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1. The divine Spirit is not straitened in regard to the variety of his operations. He may exert restraining influence, or awakening influence, or convincing influence, or sanctifying influence. He has a free and uncontrolled access to the human mind. Though we know not the mode of the Spirit's operation upon the minds of free, voluntary agents, yet we know that the same Almighty Spirit, who gave them understanding, and all their intellectual and moral powers, is able to operate upon them just as he pleases, and produce just such effects as seems good to him. If he only intends to restrain men from action, as he did David from destroying Nabal, he can do it. Or if he intends to awaken them from their stupidity, to set their sins in order before them, and cause them to see the fatal consequences of rebelling against God, he can do it. Or if he means to fasten conviction upon their consciences, and make them feel that they deserve to be cast off forever, he can set the law home upon their consciences, and reduce them to a state of self-condemnation. Or if he means to make them the vessels of mercy, he can shed abroad the love of God in their hearts, or take away the stony heart, and give them a heart of flesh. can mould them into the divine image, and make them partakers of the divine nature. And when he has done all these things, he can work in them both to will and to do of his good pleasure, or carry on the good work which he has begun in their hearts. The Spirit of God is never straitened in his common, special, or supernatural operations. He exerts, with equal ease, every kind of divine influence upon the minds of men.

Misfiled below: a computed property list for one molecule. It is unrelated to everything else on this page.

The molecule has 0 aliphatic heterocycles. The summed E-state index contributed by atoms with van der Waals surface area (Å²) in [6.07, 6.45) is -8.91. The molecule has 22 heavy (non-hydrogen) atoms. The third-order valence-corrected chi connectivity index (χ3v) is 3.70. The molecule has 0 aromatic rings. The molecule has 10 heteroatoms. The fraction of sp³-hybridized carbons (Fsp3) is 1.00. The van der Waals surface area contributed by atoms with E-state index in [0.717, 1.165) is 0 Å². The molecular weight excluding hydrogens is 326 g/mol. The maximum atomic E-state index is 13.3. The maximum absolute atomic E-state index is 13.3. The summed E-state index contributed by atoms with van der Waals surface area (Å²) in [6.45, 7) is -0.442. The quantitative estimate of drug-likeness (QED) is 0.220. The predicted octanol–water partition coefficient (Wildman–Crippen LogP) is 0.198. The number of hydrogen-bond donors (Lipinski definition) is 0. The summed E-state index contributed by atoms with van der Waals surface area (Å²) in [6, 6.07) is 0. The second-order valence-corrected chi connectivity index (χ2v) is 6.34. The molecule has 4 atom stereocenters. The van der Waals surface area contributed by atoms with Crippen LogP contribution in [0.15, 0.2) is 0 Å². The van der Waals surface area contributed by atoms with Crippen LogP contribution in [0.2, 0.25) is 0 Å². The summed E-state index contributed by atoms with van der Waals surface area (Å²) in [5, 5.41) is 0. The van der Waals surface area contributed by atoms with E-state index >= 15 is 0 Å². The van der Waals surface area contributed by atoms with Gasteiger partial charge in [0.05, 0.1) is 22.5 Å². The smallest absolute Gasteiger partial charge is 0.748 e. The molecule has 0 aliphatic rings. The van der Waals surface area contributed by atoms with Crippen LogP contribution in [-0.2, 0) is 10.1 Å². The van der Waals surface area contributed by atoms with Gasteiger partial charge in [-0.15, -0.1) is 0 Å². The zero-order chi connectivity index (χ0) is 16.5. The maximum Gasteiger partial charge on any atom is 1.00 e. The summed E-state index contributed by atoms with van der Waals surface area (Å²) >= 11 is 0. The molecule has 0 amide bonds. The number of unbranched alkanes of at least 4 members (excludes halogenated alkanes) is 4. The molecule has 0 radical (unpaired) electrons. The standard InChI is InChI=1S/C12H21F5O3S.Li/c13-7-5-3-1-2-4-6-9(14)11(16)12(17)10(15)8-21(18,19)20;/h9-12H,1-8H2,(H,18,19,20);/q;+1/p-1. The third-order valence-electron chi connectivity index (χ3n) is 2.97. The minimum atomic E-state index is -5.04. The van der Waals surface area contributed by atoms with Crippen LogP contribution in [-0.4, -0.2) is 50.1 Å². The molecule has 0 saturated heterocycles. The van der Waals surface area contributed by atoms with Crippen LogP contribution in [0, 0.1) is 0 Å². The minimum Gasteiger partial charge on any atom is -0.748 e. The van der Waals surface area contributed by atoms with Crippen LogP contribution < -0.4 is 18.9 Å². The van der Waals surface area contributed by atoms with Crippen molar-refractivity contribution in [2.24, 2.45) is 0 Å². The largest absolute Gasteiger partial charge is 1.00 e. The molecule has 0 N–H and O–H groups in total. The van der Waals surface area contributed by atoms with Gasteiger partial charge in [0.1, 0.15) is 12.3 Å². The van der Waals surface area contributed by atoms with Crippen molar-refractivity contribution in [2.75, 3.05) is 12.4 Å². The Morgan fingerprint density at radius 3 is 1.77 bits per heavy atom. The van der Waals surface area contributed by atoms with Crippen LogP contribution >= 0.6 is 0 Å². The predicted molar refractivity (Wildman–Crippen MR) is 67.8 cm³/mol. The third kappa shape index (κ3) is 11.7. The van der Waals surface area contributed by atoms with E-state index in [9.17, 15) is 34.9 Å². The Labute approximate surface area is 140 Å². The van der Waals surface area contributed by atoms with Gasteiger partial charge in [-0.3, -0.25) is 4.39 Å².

2. The Spirit of God is not straitened in regard to the extent of his power and influence. He is omnipresent, and capable of acting to the uttermost parts of the universe. This David realized as well as believed. " Whither shall I

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from thy Spirit ? or whither shall I flee from thy presence ?" The divine Spirit pervades and surrounds the whole universe with his presence.

And hence he is able to operate upon any of mankind, or all of mankind, without overlooking a single individual, let him be where he will. Nor has the atonement of Christ restrained the extent of his influence, as some imagine. Christ did not make atonement merely for the elect, nor did he purchase the influences of the Spirit for them alone, as some have taught. But he made an atonement for all mankind, and opened the way for the divine Spirit to operate on whom he pleases. There was no occasion for purchasing the Spirit, for he is as ready and willing to operate upon the minds of men, as the Father was to send the Son, or the Son to come and suffer for sinners. So that the Spirit of